When I think about my kitchenware, I normally don’t think about how sustainable my pots and pans are. But, for those of you that are updating your kitchenware and want to find some green options, there are a lot of cool items out there. Green Pan’s Dubai Collection features upcycled stainless steel handles and upcycled aluminum pots and pans. The line of kitchenware can also be recycled when you are ready to move on. As far as practicality goes, the Dubai line’s lids cover multiple pots and pans, and the pieces stack easily for convenient storage. If you like that collection, check out Oxford Collection and the London Collection; both are made with upcycled steel and aluminum, and both are silicon oil-free and PTFE-free. Find out where to buy this kitchenware here. Preserve makes stylish and sustainable kitchenware, including cutting boards, small and large colanders, mixing bowls, measuring cups and food storage containers. The kitchen line is made completely from #5 recycled plastic, and in turn is recyclable. If your local recycling center doesn’t accept #5 plastics, you can take advantage of Preserve’s Gimme 5 program, where you can take your #5 plastics to certain locations for recycling or mail them to Preserve to be broken down and reused.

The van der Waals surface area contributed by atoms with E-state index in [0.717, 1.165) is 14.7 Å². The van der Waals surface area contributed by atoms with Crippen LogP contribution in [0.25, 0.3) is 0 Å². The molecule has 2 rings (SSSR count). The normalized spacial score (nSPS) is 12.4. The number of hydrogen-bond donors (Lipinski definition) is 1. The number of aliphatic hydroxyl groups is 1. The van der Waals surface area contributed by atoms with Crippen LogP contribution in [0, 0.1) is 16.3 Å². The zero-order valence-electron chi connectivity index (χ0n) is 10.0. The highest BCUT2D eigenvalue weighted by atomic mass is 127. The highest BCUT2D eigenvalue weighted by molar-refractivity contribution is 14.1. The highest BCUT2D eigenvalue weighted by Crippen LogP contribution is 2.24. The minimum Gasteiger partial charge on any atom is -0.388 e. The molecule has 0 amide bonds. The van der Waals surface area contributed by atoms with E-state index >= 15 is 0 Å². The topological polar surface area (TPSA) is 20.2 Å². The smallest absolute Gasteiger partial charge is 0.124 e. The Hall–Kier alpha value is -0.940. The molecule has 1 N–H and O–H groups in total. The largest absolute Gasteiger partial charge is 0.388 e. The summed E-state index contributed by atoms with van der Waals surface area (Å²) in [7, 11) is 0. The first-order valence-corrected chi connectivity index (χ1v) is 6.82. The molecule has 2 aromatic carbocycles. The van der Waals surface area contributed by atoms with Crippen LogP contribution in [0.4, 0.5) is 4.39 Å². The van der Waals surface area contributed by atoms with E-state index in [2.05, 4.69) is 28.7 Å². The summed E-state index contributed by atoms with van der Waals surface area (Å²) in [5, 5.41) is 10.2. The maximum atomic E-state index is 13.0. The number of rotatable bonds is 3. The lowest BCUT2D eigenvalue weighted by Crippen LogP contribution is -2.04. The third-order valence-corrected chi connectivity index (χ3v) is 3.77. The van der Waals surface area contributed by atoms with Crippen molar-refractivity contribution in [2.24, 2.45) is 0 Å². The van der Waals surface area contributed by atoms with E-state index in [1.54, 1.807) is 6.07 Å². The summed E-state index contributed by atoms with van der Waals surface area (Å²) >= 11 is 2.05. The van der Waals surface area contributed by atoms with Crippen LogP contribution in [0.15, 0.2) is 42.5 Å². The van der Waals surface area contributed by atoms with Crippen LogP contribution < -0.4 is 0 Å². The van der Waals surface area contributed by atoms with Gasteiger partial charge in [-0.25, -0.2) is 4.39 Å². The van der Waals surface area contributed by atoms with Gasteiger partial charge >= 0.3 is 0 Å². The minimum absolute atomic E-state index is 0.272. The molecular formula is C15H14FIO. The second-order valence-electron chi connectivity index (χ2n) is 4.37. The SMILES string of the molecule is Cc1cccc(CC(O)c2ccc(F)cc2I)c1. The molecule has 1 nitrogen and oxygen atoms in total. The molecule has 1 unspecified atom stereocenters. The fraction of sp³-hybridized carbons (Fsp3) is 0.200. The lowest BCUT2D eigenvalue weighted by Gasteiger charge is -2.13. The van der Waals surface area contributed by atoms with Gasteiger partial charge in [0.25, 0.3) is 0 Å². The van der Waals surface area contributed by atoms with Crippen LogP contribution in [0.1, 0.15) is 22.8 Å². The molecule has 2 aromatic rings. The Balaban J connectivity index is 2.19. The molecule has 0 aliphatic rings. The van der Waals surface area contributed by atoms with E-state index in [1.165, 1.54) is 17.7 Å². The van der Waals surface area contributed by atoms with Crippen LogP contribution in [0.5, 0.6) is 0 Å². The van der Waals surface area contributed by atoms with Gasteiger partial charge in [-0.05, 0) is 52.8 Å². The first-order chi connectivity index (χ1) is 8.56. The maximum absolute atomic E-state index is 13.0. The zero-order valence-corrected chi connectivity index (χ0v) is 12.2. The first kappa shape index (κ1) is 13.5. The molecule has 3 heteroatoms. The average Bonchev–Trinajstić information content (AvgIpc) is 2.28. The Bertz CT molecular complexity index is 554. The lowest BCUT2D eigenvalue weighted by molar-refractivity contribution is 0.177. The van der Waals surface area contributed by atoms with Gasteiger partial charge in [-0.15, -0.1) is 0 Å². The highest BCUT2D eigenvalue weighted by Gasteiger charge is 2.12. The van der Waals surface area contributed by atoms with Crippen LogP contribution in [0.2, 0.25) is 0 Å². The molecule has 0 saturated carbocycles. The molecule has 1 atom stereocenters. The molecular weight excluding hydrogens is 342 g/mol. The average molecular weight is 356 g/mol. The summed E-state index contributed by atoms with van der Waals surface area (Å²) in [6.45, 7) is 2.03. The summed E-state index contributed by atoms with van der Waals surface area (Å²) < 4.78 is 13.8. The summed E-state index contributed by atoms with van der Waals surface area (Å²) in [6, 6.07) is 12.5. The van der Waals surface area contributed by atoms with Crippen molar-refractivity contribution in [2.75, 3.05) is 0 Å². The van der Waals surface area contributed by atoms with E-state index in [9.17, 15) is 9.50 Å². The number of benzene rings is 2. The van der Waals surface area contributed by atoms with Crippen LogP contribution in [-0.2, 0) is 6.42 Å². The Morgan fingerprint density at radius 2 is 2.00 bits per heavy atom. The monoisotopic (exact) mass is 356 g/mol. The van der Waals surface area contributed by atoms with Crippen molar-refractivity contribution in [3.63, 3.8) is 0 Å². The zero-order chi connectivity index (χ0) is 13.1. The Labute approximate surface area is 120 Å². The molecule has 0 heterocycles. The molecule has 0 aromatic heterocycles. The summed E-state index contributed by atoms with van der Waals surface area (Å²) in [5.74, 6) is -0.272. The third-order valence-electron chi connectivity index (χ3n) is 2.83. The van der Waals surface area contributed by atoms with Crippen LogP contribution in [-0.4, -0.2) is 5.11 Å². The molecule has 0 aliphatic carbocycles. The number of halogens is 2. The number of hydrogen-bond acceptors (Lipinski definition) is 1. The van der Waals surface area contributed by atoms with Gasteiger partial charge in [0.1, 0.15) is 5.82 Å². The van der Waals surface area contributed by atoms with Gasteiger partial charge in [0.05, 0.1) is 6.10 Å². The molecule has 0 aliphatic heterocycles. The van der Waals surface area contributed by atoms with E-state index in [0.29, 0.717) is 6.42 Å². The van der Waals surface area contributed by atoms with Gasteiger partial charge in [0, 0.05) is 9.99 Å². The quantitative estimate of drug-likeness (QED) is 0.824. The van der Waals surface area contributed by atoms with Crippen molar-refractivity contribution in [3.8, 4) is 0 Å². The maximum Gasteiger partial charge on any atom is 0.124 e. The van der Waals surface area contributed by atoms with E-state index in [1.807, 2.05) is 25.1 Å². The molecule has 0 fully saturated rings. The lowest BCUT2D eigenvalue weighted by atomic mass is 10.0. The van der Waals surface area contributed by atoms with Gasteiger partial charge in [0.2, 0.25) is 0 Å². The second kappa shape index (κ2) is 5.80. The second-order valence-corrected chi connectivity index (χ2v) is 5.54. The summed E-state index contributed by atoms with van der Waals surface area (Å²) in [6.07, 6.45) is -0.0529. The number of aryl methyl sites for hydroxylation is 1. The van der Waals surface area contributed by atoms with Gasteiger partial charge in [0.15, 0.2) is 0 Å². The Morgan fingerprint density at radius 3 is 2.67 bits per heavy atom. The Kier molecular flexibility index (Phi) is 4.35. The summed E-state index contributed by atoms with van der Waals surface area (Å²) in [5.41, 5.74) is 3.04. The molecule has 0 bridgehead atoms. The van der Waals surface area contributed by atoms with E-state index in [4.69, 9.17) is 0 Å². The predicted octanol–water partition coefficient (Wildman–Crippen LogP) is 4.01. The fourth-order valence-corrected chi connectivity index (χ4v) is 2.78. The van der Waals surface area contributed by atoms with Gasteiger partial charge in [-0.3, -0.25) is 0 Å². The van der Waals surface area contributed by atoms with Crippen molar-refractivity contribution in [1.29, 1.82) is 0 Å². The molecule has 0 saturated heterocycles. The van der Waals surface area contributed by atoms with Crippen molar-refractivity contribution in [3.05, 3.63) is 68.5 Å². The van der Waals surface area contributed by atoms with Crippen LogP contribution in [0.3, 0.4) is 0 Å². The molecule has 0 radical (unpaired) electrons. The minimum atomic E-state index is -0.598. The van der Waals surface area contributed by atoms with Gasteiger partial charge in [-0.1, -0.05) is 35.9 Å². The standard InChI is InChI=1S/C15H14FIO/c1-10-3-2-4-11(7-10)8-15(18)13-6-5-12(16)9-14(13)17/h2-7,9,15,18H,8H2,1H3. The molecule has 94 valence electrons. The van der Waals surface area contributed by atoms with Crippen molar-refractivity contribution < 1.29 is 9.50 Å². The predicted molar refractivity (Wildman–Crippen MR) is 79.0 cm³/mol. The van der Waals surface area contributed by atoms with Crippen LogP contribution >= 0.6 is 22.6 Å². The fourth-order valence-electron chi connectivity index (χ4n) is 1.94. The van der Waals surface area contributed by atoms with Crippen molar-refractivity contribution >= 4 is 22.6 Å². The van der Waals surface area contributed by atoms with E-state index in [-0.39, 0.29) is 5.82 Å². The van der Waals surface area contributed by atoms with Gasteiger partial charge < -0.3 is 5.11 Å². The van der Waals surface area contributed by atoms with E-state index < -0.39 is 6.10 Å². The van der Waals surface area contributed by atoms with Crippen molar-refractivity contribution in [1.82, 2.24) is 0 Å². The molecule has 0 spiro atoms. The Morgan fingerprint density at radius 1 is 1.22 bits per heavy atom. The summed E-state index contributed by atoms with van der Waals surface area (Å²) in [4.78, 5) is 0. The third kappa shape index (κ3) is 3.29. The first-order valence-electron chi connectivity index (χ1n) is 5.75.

BootleHood's recycled glass bottles-turned-glasses
At Totally Bamboo you can find chopsticks, serving platters, cutting boards, utensils, bowls, plates, rolling pins, salad tongs and more made from the sustainable material. Pristine Planet sells cool green kitchen items like the reusable hemp tea bag, organic cotton oven mitts, 100% organic cotton table linens, hemp pads for your hot dishes, bamboo utensil holders and more. Looking for cool recycled tumblers made from old beer bottles or wine bottles? Check out BottleHood shop on Etsy. If you live in the Sacramento, CA, area, you can even pick up your purchase at the town’s local farmers market. If it’s glassware you’re looking for, The Natural Abode sells plates, bowls, jars, pitchers, serving plates, vases, soap dispensers and cups made from 100% recycled glass. While there are some great eco-friendly kitchen options that you can buy new, reuse is just as important for the environment. Secondhand items have histories of their own, and in many cases they are cheaper than buying new items. Although you may have to look harder for good finds, local thrift stores and yard sales can offer many gently used gems for your kitchen. Several of my favorite glasses were found at Goodwill. Used items are charming and easy on the environment. It may be a simple solution to throw old kitchen items away, but if they are still in good condition, you can donate them to help other families find mealtime bliss.